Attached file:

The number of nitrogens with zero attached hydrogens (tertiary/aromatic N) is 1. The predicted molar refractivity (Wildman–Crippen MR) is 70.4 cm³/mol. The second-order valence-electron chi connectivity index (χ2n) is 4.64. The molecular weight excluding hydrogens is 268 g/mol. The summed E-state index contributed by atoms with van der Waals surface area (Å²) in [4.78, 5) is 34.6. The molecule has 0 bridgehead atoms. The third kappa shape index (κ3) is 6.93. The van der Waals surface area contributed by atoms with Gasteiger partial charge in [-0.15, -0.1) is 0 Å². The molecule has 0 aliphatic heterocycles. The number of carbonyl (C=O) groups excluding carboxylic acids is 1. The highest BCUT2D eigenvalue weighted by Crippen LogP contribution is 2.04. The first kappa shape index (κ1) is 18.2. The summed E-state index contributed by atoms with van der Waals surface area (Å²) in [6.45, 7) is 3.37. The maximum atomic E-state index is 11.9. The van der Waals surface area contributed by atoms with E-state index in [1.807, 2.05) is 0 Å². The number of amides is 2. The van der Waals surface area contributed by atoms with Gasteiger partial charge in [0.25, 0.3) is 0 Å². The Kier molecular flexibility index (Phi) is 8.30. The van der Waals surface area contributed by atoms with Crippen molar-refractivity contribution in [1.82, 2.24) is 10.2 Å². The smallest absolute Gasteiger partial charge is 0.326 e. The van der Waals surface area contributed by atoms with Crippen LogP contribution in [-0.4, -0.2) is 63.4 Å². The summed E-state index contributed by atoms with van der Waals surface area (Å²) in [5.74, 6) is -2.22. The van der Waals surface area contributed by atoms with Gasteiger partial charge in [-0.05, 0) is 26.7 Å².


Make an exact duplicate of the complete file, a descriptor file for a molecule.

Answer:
The number of nitrogens with zero attached hydrogens (tertiary/aromatic N) is 1. The predicted molar refractivity (Wildman–Crippen MR) is 70.4 cm³/mol. The second-order valence-electron chi connectivity index (χ2n) is 4.64. The molecular weight excluding hydrogens is 268 g/mol. The summed E-state index contributed by atoms with van der Waals surface area (Å²) in [4.78, 5) is 34.6. The molecule has 0 bridgehead atoms. The third kappa shape index (κ3) is 6.93. The van der Waals surface area contributed by atoms with Gasteiger partial charge in [-0.15, -0.1) is 0 Å². The molecule has 0 aliphatic heterocycles. The number of carbonyl (C=O) groups excluding carboxylic acids is 1. The highest BCUT2D eigenvalue weighted by Crippen LogP contribution is 2.04. The first kappa shape index (κ1) is 18.2. The summed E-state index contributed by atoms with van der Waals surface area (Å²) in [6.45, 7) is 3.37. The maximum atomic E-state index is 11.9. The van der Waals surface area contributed by atoms with E-state index in [1.807, 2.05) is 0 Å². The number of amides is 2. The van der Waals surface area contributed by atoms with Gasteiger partial charge in [0.25, 0.3) is 0 Å². The Kier molecular flexibility index (Phi) is 8.30. The van der Waals surface area contributed by atoms with Crippen molar-refractivity contribution in [1.82, 2.24) is 10.2 Å². The smallest absolute Gasteiger partial charge is 0.326 e. The van der Waals surface area contributed by atoms with Crippen LogP contribution in [-0.4, -0.2) is 63.4 Å². The summed E-state index contributed by atoms with van der Waals surface area (Å²) in [5.74, 6) is -2.22. The van der Waals surface area contributed by atoms with Gasteiger partial charge in [-0.05, 0) is 26.7 Å².